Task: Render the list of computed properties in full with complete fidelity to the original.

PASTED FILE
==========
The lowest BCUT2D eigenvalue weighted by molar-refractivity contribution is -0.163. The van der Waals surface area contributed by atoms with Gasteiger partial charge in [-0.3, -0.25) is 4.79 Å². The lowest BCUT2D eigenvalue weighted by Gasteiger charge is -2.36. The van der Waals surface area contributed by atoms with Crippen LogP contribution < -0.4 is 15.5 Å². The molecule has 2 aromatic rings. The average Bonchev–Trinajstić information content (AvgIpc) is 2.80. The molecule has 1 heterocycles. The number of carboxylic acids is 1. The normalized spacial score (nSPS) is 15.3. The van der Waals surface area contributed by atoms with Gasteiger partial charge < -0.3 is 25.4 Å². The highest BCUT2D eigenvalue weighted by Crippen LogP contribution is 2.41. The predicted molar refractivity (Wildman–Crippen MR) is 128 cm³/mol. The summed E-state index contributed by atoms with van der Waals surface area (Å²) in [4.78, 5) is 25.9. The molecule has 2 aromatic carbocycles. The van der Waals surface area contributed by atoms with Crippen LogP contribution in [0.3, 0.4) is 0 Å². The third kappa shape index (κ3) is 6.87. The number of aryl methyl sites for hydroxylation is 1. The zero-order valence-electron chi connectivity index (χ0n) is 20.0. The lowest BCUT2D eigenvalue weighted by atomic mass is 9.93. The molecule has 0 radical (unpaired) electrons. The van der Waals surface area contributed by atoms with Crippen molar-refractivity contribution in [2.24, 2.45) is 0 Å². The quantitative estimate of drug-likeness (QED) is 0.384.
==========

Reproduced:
The lowest BCUT2D eigenvalue weighted by molar-refractivity contribution is -0.163. The van der Waals surface area contributed by atoms with Gasteiger partial charge in [-0.3, -0.25) is 4.79 Å². The lowest BCUT2D eigenvalue weighted by Gasteiger charge is -2.36. The van der Waals surface area contributed by atoms with Crippen LogP contribution < -0.4 is 15.5 Å². The molecule has 2 aromatic rings. The average Bonchev–Trinajstić information content (AvgIpc) is 2.80. The molecule has 1 heterocycles. The number of carboxylic acids is 1. The normalized spacial score (nSPS) is 15.3. The van der Waals surface area contributed by atoms with Gasteiger partial charge < -0.3 is 25.4 Å². The highest BCUT2D eigenvalue weighted by Crippen LogP contribution is 2.41. The predicted molar refractivity (Wildman–Crippen MR) is 128 cm³/mol. The summed E-state index contributed by atoms with van der Waals surface area (Å²) in [4.78, 5) is 25.9. The molecule has 2 aromatic carbocycles. The van der Waals surface area contributed by atoms with Crippen LogP contribution in [0.3, 0.4) is 0 Å². The third kappa shape index (κ3) is 6.87. The number of aryl methyl sites for hydroxylation is 1. The zero-order valence-electron chi connectivity index (χ0n) is 20.0. The lowest BCUT2D eigenvalue weighted by atomic mass is 9.93. The molecule has 0 radical (unpaired) electrons. The van der Waals surface area contributed by atoms with Crippen molar-refractivity contribution in [2.24, 2.45) is 0 Å². The quantitative estimate of drug-likeness (QED) is 0.384.